Actor Ed Helms makes his living off laughs, but he takes his passion — music — very seriously. In between roles in the Hangover films, Brooklyn Nine-Nine and elsewhere, the 41-year-old is a bluegrass renaissance man, playing several instruments in The Lonesome Trio and running The Bluegrass Situation, an all-things-Americana hub that hosts an eponymous festival in Los Angeles and just curated a stage at Bonnaroo for the third year in a row. With The Lonesome Trio’s self-titled debut released on June 16 on Sugar Hill Records, Helms explains why he digs deep for roots music.
You recorded this album in two intense weeks in a studio in Asheville, N.C. Compare the process of making an album to making a film.
They’re totally different creative muscles. The best comparison would be cramming on a script deadline: long hours, late nights and just jamming to get a script done. It’s sort of a similar neural pathway to making an album, just kind of holing up in the studio, working super late hours, long days. But it’s so fun. There’s something very pure about it. You isolate yourself; you’re steeping in this creative stew. It’s a really special experience.
You play guitar, banjo, piano, trumpet, and harmonica on the album. Are you someone who picks up instruments pretty easily?
I can pick up instruments fairly easily, but at a very rudimentary level. I’m not a rudimentary guitar player or piano player, but that’s because I’ve worked hard at those things for many years. Other things I can pick up quickly but that doesn’t mean I’m very good at it. I played trumpet in junior high, but could I play a Miles Davis solo? Hell no.
There’s a song on the album called “Mr. Forture” that’s kind of a downer. It’s more of a blues song. It’s a side of you we don’t get to see very often. Do you get the blues?
That song is about being in a really dark and vulnerable and sad place, and just wanting some light, wanting something hopeful. That is something that certainly is part of my existence, like it is for everybody at some point. As a comedian and comedic actor, it’s easy to assume otherwise, but it’s just a very human thing.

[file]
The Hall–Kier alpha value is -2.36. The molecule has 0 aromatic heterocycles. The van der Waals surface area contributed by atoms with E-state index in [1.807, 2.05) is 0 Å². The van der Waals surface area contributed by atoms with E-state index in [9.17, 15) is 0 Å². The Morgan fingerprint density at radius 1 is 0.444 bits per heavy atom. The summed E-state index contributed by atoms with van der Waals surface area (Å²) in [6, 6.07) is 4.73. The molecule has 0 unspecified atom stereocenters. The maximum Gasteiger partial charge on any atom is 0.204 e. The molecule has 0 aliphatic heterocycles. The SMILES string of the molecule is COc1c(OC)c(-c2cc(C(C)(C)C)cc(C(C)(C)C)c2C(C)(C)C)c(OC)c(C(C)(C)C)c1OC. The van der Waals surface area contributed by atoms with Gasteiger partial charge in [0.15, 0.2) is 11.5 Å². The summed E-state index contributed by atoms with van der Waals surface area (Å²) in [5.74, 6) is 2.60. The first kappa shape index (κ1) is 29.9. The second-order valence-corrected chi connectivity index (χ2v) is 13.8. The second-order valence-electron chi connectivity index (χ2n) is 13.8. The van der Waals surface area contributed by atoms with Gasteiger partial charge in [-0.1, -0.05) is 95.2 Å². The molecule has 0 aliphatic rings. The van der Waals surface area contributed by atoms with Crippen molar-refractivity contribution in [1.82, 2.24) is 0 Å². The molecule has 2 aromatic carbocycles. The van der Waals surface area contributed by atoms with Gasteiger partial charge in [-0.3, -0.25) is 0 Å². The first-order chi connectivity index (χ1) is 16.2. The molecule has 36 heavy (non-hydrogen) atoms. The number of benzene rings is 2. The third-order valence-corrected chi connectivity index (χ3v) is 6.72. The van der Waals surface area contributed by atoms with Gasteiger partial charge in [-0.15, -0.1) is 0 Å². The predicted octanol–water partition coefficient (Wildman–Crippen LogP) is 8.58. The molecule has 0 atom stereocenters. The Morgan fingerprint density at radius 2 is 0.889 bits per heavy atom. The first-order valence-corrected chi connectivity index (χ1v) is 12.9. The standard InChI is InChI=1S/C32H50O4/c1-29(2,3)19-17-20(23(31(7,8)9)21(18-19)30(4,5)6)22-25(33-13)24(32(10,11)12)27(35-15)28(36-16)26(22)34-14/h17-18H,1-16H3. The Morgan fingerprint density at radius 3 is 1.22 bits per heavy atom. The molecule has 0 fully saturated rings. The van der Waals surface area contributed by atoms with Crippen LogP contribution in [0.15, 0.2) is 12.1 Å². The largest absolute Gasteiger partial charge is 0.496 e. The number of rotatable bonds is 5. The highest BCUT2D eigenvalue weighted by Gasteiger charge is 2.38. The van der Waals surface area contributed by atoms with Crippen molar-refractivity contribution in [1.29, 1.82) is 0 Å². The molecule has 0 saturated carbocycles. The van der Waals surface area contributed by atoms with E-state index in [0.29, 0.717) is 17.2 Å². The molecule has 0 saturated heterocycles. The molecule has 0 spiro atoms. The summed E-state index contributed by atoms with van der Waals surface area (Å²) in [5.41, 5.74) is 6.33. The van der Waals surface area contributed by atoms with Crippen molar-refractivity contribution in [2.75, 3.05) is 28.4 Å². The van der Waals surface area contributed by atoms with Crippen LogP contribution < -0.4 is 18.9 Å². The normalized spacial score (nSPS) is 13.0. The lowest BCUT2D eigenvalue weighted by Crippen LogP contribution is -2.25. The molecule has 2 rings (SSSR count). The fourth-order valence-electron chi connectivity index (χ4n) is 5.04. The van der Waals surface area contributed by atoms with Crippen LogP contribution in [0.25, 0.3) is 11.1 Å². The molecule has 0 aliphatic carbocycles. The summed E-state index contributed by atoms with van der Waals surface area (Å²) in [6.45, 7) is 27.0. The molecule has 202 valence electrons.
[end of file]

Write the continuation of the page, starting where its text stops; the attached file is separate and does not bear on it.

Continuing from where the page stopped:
What other kinds of music do you listen to besides roots and bluegrass? Are you a closet hip-hop fan?
I’m not a closet hip-hop fan. I do love some of the great hip-hop classics like anybody. I definitely went through a metal phase. I was super into Metallica in high school. I was obsessed with Van Halen. I’m a little odd with music, ’cause I’ll chase down a genre I’m not familiar with and I’ll go deep on that for a while. Like just recently I’ve been listening to some great old Percy Sledge and great old soul music, and it’s super inspiring. Like take “Stand By Me” for example. It’s phenomenal. When you listen to these arrangements they’re mind-blowing. Before that I got deep into gypsy jazz: Stéphane Grappelli, Django Reinhardt.
Steve Martin is another comedian who shreds on the banjo. If you and Steve had a “Devil Went Down to Georgia”-style throwdown, who would win?
Steve would walk away with it hands down. He’s an awesome banjo player. I’m pretty deep in the bluegrass community, and he is taken very seriously as a musician — for good reason.